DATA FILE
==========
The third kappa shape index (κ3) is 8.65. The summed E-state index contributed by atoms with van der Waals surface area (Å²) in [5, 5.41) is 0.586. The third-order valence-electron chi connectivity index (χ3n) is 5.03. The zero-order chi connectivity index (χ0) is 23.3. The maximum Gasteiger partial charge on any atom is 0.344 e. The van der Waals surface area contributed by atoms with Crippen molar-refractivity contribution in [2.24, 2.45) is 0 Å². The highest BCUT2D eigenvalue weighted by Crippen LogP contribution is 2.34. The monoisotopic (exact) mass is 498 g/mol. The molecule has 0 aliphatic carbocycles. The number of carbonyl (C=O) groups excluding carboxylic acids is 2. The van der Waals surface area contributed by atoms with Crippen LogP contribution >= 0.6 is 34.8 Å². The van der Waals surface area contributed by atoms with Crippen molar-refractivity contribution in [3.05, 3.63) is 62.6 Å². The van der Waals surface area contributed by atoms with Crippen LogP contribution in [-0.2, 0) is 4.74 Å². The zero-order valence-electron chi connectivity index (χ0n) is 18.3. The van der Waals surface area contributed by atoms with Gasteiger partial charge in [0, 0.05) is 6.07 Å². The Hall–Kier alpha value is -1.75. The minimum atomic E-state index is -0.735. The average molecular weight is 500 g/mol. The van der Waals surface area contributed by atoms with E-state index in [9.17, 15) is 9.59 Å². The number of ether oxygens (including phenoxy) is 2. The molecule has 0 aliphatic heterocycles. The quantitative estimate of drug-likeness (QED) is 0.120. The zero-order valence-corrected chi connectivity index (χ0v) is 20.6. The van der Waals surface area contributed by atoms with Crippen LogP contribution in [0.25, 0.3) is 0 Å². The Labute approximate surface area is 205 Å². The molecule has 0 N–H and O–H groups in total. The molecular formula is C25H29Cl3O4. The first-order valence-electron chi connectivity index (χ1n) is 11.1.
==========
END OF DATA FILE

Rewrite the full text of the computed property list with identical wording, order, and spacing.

The third kappa shape index (κ3) is 8.65. The summed E-state index contributed by atoms with van der Waals surface area (Å²) in [5, 5.41) is 0.586. The third-order valence-electron chi connectivity index (χ3n) is 5.03. The zero-order chi connectivity index (χ0) is 23.3. The maximum Gasteiger partial charge on any atom is 0.344 e. The van der Waals surface area contributed by atoms with Crippen molar-refractivity contribution in [2.24, 2.45) is 0 Å². The highest BCUT2D eigenvalue weighted by Crippen LogP contribution is 2.34. The monoisotopic (exact) mass is 498 g/mol. The molecule has 0 aliphatic carbocycles. The number of carbonyl (C=O) groups excluding carboxylic acids is 2. The van der Waals surface area contributed by atoms with Crippen LogP contribution >= 0.6 is 34.8 Å². The van der Waals surface area contributed by atoms with Crippen molar-refractivity contribution in [3.05, 3.63) is 62.6 Å². The van der Waals surface area contributed by atoms with Crippen LogP contribution in [-0.2, 0) is 4.74 Å². The zero-order valence-electron chi connectivity index (χ0n) is 18.3. The van der Waals surface area contributed by atoms with Gasteiger partial charge in [0, 0.05) is 6.07 Å². The Hall–Kier alpha value is -1.75. The minimum atomic E-state index is -0.735. The average molecular weight is 500 g/mol. The van der Waals surface area contributed by atoms with E-state index in [9.17, 15) is 9.59 Å². The number of ether oxygens (including phenoxy) is 2. The molecule has 0 aliphatic heterocycles. The quantitative estimate of drug-likeness (QED) is 0.120. The zero-order valence-corrected chi connectivity index (χ0v) is 20.6. The van der Waals surface area contributed by atoms with Crippen LogP contribution in [0.25, 0.3) is 0 Å². The Labute approximate surface area is 205 Å². The molecule has 0 N–H and O–H groups in total. The molecular formula is C25H29Cl3O4. The first-order valence-electron chi connectivity index (χ1n) is 11.1.